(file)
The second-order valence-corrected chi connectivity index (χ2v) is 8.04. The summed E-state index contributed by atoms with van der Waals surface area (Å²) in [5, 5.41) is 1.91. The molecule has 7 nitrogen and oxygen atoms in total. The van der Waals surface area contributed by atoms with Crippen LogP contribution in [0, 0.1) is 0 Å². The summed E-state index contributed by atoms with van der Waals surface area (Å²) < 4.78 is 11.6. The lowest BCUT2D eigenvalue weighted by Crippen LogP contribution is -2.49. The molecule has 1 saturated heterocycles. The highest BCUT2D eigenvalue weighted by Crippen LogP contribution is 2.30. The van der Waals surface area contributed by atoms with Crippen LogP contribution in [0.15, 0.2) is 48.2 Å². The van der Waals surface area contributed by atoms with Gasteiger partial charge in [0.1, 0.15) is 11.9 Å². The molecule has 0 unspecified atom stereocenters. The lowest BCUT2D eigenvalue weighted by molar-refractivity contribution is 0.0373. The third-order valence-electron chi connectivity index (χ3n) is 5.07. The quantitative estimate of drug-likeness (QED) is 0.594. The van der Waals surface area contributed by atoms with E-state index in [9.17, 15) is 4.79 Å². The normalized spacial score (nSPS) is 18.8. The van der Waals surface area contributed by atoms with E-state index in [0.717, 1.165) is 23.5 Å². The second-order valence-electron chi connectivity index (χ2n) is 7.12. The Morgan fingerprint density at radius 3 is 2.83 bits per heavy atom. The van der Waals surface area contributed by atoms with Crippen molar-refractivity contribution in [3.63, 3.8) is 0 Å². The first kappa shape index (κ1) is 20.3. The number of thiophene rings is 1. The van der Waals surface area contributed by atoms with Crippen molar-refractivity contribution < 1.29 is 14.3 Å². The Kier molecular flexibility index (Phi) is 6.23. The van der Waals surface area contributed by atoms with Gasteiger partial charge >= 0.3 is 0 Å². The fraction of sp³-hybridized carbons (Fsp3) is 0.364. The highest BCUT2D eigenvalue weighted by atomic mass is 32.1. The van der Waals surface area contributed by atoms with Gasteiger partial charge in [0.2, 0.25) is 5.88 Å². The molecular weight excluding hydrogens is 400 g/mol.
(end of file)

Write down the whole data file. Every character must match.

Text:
The second-order valence-corrected chi connectivity index (χ2v) is 8.04. The summed E-state index contributed by atoms with van der Waals surface area (Å²) in [5, 5.41) is 1.91. The molecule has 7 nitrogen and oxygen atoms in total. The van der Waals surface area contributed by atoms with Crippen LogP contribution in [0, 0.1) is 0 Å². The summed E-state index contributed by atoms with van der Waals surface area (Å²) < 4.78 is 11.6. The lowest BCUT2D eigenvalue weighted by Crippen LogP contribution is -2.49. The molecule has 1 saturated heterocycles. The highest BCUT2D eigenvalue weighted by Crippen LogP contribution is 2.30. The van der Waals surface area contributed by atoms with Crippen LogP contribution in [0.15, 0.2) is 48.2 Å². The van der Waals surface area contributed by atoms with Gasteiger partial charge in [0.1, 0.15) is 11.9 Å². The molecule has 0 unspecified atom stereocenters. The lowest BCUT2D eigenvalue weighted by molar-refractivity contribution is 0.0373. The third-order valence-electron chi connectivity index (χ3n) is 5.07. The quantitative estimate of drug-likeness (QED) is 0.594. The van der Waals surface area contributed by atoms with E-state index in [9.17, 15) is 4.79 Å². The normalized spacial score (nSPS) is 18.8. The van der Waals surface area contributed by atoms with E-state index in [0.717, 1.165) is 23.5 Å². The second-order valence-electron chi connectivity index (χ2n) is 7.12. The Morgan fingerprint density at radius 3 is 2.83 bits per heavy atom. The van der Waals surface area contributed by atoms with Crippen molar-refractivity contribution in [3.63, 3.8) is 0 Å². The first kappa shape index (κ1) is 20.3. The number of thiophene rings is 1. The van der Waals surface area contributed by atoms with Crippen molar-refractivity contribution < 1.29 is 14.3 Å². The Kier molecular flexibility index (Phi) is 6.23. The van der Waals surface area contributed by atoms with Gasteiger partial charge >= 0.3 is 0 Å². The fraction of sp³-hybridized carbons (Fsp3) is 0.364. The highest BCUT2D eigenvalue weighted by atomic mass is 32.1. The van der Waals surface area contributed by atoms with Gasteiger partial charge in [0.2, 0.25) is 5.88 Å². The molecular weight excluding hydrogens is 400 g/mol.